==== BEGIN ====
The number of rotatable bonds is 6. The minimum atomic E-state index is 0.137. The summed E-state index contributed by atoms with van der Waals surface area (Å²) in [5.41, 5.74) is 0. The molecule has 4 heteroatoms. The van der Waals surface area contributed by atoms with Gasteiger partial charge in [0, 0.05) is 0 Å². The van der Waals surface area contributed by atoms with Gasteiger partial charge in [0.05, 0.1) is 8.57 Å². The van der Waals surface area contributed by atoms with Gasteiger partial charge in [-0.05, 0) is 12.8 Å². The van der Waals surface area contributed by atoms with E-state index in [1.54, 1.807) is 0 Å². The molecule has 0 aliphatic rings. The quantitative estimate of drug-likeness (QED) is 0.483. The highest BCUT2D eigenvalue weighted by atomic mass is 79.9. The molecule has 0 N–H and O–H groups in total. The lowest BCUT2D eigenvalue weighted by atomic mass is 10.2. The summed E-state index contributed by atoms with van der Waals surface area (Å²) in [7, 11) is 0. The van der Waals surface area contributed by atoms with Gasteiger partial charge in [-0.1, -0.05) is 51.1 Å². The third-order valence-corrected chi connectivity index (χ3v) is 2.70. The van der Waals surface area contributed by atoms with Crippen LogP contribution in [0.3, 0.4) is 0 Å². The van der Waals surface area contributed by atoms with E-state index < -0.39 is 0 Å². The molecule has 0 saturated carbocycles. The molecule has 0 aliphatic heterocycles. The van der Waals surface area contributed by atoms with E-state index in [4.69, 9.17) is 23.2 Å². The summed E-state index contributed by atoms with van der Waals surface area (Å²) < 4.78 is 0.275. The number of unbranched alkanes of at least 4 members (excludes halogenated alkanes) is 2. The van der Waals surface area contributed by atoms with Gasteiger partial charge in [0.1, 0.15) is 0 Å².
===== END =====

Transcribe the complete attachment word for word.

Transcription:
The number of rotatable bonds is 6. The minimum atomic E-state index is 0.137. The summed E-state index contributed by atoms with van der Waals surface area (Å²) in [5.41, 5.74) is 0. The molecule has 4 heteroatoms. The van der Waals surface area contributed by atoms with Gasteiger partial charge in [0, 0.05) is 0 Å². The van der Waals surface area contributed by atoms with Gasteiger partial charge in [0.05, 0.1) is 8.57 Å². The van der Waals surface area contributed by atoms with Gasteiger partial charge in [-0.05, 0) is 12.8 Å². The van der Waals surface area contributed by atoms with E-state index in [1.54, 1.807) is 0 Å². The molecule has 0 aliphatic rings. The quantitative estimate of drug-likeness (QED) is 0.483. The highest BCUT2D eigenvalue weighted by atomic mass is 79.9. The molecule has 0 N–H and O–H groups in total. The lowest BCUT2D eigenvalue weighted by atomic mass is 10.2. The summed E-state index contributed by atoms with van der Waals surface area (Å²) in [7, 11) is 0. The van der Waals surface area contributed by atoms with Gasteiger partial charge in [-0.1, -0.05) is 51.1 Å². The third-order valence-corrected chi connectivity index (χ3v) is 2.70. The van der Waals surface area contributed by atoms with Crippen LogP contribution in [0.3, 0.4) is 0 Å². The van der Waals surface area contributed by atoms with E-state index < -0.39 is 0 Å². The molecule has 0 saturated carbocycles. The molecule has 0 aliphatic heterocycles. The van der Waals surface area contributed by atoms with E-state index in [4.69, 9.17) is 23.2 Å². The summed E-state index contributed by atoms with van der Waals surface area (Å²) < 4.78 is 0.275. The number of unbranched alkanes of at least 4 members (excludes halogenated alkanes) is 2. The van der Waals surface area contributed by atoms with Gasteiger partial charge in [0.1, 0.15) is 0 Å².